Using Artifacts to Explore Memory
The outline of the stone is round, having no end and no beginning; like its power, it is endless. The stone is perfect of its kind and is of nature, no artificial means being used to shape it. Outwardly it is not beautiful, but its structure is solid, like a solid house in which one may safely dwell.
– Chased-By-Bears (Santee-Yanktonai Sioux, 1843-1915)
My sandstone is neither sand nor stone. It leaves on my fingers the sharp tang of the copper of which it is made, and it gleams dully. Its back is smoothly worn, and etched into the front are waves, footprints, and words: “Wo du nur eine Spur gesehen hast, da habe ich dich getragen.” It is as heavy as the memory and meaning it holds. Its weight is the weight of God, of religion, of humanity’s incredible loneliness and need, and of the gravity of love.
This loneliness and need has been my constant companion. I received this stone surrounded by people and near God, when my touring chorus visited a monastery in Austria. Yet even among them I knew I was alone. I have often been tempted to receive the solace that God offers, but my reason and perhaps my fear prevent me.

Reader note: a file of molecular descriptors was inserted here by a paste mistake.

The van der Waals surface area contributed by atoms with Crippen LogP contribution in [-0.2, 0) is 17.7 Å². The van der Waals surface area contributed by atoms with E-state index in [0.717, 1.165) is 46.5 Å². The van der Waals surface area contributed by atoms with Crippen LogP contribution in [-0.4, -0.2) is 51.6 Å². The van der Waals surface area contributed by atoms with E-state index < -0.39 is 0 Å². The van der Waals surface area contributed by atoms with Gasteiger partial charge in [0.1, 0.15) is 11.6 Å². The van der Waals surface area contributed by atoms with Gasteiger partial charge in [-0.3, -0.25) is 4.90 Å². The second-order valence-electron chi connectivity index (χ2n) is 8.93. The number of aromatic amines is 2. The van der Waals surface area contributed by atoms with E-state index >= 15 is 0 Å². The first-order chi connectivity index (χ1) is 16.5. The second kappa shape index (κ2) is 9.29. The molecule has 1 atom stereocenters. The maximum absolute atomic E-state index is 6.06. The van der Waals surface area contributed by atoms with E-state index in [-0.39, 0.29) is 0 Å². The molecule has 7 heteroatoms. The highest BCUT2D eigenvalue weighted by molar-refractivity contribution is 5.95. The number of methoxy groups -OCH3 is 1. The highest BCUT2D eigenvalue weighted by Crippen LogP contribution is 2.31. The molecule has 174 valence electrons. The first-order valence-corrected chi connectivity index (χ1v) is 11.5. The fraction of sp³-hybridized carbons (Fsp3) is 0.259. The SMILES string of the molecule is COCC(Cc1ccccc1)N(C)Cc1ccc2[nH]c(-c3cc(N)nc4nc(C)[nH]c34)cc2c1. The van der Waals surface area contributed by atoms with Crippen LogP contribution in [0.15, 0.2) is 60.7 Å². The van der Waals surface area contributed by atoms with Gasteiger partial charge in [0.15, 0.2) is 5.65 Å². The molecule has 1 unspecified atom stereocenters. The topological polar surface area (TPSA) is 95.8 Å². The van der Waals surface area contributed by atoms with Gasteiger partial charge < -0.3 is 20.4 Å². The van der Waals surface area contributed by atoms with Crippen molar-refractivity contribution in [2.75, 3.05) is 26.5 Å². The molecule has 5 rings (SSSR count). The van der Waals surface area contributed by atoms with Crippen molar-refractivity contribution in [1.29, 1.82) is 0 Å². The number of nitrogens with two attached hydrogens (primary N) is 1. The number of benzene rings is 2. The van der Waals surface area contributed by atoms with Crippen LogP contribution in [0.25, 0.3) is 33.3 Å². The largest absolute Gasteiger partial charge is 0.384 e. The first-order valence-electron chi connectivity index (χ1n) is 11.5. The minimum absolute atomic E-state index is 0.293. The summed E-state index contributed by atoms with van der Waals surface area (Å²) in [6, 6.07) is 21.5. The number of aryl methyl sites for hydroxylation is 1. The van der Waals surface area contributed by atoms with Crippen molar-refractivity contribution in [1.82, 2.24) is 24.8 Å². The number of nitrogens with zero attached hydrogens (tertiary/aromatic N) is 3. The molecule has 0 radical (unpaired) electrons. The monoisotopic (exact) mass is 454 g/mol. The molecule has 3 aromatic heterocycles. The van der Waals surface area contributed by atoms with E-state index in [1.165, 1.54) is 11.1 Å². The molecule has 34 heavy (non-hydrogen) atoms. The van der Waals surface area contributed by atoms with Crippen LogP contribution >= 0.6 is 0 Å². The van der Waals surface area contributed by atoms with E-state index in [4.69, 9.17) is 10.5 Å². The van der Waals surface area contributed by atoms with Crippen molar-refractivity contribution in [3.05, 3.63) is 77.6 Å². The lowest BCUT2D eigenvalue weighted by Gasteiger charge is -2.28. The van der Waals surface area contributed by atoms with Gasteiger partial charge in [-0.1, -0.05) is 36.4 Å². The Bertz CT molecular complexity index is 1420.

There are indeed many reasons why people seek God, but one reason I have seen time and time again is the foundation that God provides. “Nada te turbe… solo Dios basta,” reads a poem by Sor Teresa de Avila. God allows people to turn the other cheek, to survive injury and illness, to be brave when all they want to do is curl up in a corner. God is beautiful. God is inspiring. God (in the words of all preachers since Christ) is love.
The laws of physics do not allow for God. Everything is accounted for, and there is no room for God – except at the beginning. How did the universe come to be? What laws are at the very foundation of the universe? How did life begin? These are the questions we can’t answer. Often we have turned to God as an answer, but in all cases except for cosmology we have found another answer, and God has been pushed out of the picture. I feel very uncomfortable leaving cosmology in the hands of God. That feels like giving up.
However, Einstein saw God in the fundamentals of the universe. Sometimes I wonder whether advanced physics will show me that there is room for God. I’m skeptical, but I guess all I can do is wait until college-level physics. In the meantime, I think I’m still allowed to love and sing church music.